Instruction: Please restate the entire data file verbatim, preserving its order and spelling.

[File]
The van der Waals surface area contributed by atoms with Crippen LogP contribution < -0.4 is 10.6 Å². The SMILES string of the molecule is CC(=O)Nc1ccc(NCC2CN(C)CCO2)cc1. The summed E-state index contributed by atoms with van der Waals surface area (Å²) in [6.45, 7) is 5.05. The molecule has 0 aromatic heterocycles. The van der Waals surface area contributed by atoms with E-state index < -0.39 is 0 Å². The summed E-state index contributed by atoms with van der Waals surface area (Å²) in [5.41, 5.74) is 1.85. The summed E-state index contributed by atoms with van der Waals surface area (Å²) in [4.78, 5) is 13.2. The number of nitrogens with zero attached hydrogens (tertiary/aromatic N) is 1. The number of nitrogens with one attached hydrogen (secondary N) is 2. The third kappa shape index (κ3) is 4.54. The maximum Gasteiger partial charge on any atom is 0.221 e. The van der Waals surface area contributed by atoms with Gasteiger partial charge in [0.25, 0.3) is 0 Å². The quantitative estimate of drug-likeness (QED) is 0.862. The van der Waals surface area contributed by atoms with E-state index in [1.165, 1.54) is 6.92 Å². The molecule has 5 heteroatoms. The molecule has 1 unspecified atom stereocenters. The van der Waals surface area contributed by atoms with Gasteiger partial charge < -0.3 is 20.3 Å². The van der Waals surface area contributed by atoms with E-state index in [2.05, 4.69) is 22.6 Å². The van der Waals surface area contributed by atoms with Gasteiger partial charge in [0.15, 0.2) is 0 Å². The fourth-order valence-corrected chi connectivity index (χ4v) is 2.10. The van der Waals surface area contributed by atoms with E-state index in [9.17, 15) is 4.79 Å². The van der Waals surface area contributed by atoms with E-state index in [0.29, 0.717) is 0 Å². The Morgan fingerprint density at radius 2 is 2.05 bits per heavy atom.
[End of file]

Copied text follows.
The van der Waals surface area contributed by atoms with Crippen LogP contribution < -0.4 is 10.6 Å². The SMILES string of the molecule is CC(=O)Nc1ccc(NCC2CN(C)CCO2)cc1. The summed E-state index contributed by atoms with van der Waals surface area (Å²) in [6.45, 7) is 5.05. The molecule has 0 aromatic heterocycles. The van der Waals surface area contributed by atoms with E-state index < -0.39 is 0 Å². The summed E-state index contributed by atoms with van der Waals surface area (Å²) in [5.41, 5.74) is 1.85. The summed E-state index contributed by atoms with van der Waals surface area (Å²) in [4.78, 5) is 13.2. The number of nitrogens with zero attached hydrogens (tertiary/aromatic N) is 1. The number of nitrogens with one attached hydrogen (secondary N) is 2. The third kappa shape index (κ3) is 4.54. The maximum Gasteiger partial charge on any atom is 0.221 e. The van der Waals surface area contributed by atoms with Gasteiger partial charge in [0.25, 0.3) is 0 Å². The quantitative estimate of drug-likeness (QED) is 0.862. The van der Waals surface area contributed by atoms with E-state index in [1.165, 1.54) is 6.92 Å². The molecule has 5 heteroatoms. The molecule has 1 unspecified atom stereocenters. The van der Waals surface area contributed by atoms with Gasteiger partial charge < -0.3 is 20.3 Å². The van der Waals surface area contributed by atoms with E-state index in [2.05, 4.69) is 22.6 Å². The van der Waals surface area contributed by atoms with Gasteiger partial charge in [0.15, 0.2) is 0 Å². The fourth-order valence-corrected chi connectivity index (χ4v) is 2.10. The van der Waals surface area contributed by atoms with E-state index in [9.17, 15) is 4.79 Å². The van der Waals surface area contributed by atoms with E-state index in [0.29, 0.717) is 0 Å². The Morgan fingerprint density at radius 2 is 2.05 bits per heavy atom.